“There’s no doubt if you’re a television reporter, you’re more identifiable when you are doing your newsgathering,” said Bryan Whitman, a spokesman for the Department of Defense. “You have a camera, sometimes you have lights, sometimes your activity is more distinguishable than if you’re a print reporter.”
And the TV operation is slower-moving. For a live shot, it takes 12 minutes to set up a video phone, and “less to tear it down, if you’re afraid,” said CNN correspondent Jane Arraf, former chief of the network’s Baghdad bureau. “But it’s basically a case where, if you’re doing television, it does present risks that if you’re a newspaper reporter with a pen and a notebook, you don’t necessarily have to take.”
“It’s something we think about all the time,” said CBS’s Mr. Hartman. “We do everything we can to ensure the safety of our people, and it’s never far from our minds that they’re covering a tough story. Having said that, this is a dangerous assignment, and everybody knows it. Everybody does the very best they can to be safe.”
“Journalism in a war zone carries great risks, and covering the war in Iraq, and the dangers faced by U.S. and Iraqi forces, brings with it its own unique hazards,” said NBC Nightly News anchor Brian Williams in an official statement. “There is no way to cover the story in Iraq without exposure to danger.”
Said Mark Seddon, a correspondent for Al Jazeera International and a veteran war reporter: “The networks must be asking themselves, ‘Can we really afford to keep putting our people in such a dangerous place?’”
Some reports suggested that Mr. Woodruff and Mr. Vogt might have avoided the blast by staying with more heavily armored American vehicles, or by not venturing out of the hatch when they did. But then, they could also have avoided it by staying home.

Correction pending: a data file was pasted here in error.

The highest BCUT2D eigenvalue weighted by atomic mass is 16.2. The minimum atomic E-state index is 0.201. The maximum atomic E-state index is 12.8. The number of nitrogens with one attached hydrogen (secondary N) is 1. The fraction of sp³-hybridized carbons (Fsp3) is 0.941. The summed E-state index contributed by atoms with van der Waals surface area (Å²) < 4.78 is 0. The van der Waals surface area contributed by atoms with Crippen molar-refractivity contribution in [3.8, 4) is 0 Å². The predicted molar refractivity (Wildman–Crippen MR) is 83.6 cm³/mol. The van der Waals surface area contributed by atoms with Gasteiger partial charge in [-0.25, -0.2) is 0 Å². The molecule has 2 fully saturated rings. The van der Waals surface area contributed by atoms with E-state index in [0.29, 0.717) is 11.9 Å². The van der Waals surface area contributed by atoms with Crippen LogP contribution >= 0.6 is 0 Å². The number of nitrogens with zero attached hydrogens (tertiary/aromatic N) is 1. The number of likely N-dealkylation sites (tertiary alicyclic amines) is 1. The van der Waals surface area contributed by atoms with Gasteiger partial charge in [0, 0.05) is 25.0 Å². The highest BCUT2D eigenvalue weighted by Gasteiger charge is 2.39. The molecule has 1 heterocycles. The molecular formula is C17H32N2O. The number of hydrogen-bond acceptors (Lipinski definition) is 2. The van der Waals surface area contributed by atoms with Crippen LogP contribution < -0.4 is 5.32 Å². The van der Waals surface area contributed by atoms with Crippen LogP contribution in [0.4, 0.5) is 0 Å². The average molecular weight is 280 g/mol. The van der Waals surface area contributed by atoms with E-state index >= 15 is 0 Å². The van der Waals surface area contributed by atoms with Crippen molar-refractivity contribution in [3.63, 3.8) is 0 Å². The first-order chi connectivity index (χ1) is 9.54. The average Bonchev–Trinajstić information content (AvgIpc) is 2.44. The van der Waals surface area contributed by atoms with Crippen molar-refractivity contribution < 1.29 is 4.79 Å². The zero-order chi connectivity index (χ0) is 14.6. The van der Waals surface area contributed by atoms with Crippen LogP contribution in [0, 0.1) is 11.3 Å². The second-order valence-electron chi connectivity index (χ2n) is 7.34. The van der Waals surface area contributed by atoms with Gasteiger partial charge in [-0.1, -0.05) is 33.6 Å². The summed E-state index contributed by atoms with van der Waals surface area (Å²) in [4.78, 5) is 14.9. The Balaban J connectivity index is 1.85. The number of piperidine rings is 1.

“Look, there is no way to guarantee absolute safety in a country in which there are people who are trying to kill innocent civilians, to attack security forces that are there, to attack coalition forces and to attack the media also,” said Mr. Whitman.
So the news operations are left with little to do but wait and see how the injured ABC team fares. None of the networks have announced any changes to their Baghdad security operations or any new shipments of bulletproof vests. The extra precautions have already been taken, the armored cars hired, the rules re-evaluated, the personnel trimmed. “We just hope and pray,” said Mr. Hartman.
With embedding the only way to safely travel around the country, the number of embeds has fallen from some 700 reporters in the early days of the war down to 24 as of Jan. 31.
“What may change because of this—and we’re still going through the information about what actually occurred when Bob and Doug went out on that shoot—but the only thing I can see happening is journalists staying even closer to our headquarters and not venturing out so much,” said Mr. Stack. “It’s a heck of a dilemma that journalists face.”